Healthy diet doesn't matter past 75, study says
In other words, eat whatever you want, grandpa.
Wed, Jan 16 2013 at 2:37 PM
Traditionally, the benefits of aging include getting away with speaking one’s mind, being forgiven for forgetfulness, and tossing fashion convention to the wind. But now a new study adds perhaps the best reward of all for reaching old age: The silver-haired set can throw dietary caution to the wind because eating healthfully no longer matters.
For people who have passed the 75-year mark, a diet high in sugar and fat doesn’t make a difference — and overly restrictive diets may not improve health at all, according to researchers.
"The results suggest that if you live to be this old, then there may be little to support the use of overly restrictive dietary prescriptions, especially where food intake may already be inadequate," says study author Gordon Jensen, head of the Department of Nutritional Sciences at Penn State.
The study, which appears in the Journal of Nutrition Health and Aging, followed a group of 449 people for five years. Participants were on average 76.5 years old at the beginning of the study; and were categorized as eating according to one of three different dietary patterns: “More healthful” which had relatively higher intakes of fruit, vegetables, whole grains, eggs, nuts, legumes and dairy; “Westernlike” which was characterized by an intake of starchy vegetables, refined grains, meats, fried poultry and fish, oils and fats; and “low produce, high sweets” which was defined by high saturated fat, and low dietary fiber and vitamin C intakes.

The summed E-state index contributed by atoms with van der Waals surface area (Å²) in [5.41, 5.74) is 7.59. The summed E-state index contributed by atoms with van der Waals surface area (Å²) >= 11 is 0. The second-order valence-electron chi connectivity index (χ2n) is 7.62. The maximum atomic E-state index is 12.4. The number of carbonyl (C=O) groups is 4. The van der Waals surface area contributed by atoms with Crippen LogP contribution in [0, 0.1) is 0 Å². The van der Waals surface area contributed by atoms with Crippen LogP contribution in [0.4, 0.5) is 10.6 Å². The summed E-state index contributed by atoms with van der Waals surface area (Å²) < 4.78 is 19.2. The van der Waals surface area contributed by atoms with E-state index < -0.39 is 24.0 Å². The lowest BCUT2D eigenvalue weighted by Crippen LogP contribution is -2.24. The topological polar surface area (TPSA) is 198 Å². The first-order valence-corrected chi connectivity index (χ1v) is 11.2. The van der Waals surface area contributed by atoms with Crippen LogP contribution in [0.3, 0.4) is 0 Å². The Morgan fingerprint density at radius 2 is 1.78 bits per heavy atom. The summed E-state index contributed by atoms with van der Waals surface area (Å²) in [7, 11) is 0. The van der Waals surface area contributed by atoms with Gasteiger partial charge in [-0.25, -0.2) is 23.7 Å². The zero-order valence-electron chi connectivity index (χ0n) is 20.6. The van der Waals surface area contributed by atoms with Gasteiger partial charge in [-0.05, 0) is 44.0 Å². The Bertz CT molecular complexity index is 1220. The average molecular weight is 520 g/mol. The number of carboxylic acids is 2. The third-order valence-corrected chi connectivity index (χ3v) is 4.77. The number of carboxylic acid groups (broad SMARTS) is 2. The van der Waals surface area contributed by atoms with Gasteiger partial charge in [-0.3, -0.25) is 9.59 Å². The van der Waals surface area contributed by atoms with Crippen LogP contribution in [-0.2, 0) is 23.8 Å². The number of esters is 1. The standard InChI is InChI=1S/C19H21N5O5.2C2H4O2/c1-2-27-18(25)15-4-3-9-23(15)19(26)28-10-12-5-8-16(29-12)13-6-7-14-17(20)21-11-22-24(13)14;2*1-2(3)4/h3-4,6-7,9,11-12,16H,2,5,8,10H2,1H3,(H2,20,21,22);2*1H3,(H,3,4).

During the course of the study, researchers identified whether the participants developed cardiovascular disease, diabetes mellitus, hypertension (high blood pressure), and metabolic syndrome. The results revealed no connection between dietary pattern and prevalence of cardiovascular disease, diabetes, metabolic syndrome, or mortality in the participants. Even though there was evidence of increased risk of hypertension in people who followed the “low produce, high sweets” pattern, the conclusion was nonetheless surprising.
And not only that, but recent reports "suggest that there may be survival benefits associated with overweight and mild obesity status among the elderly,” Jensen noted.
The moral of the story? Make it to 75, then eat cookies to your heart's content.
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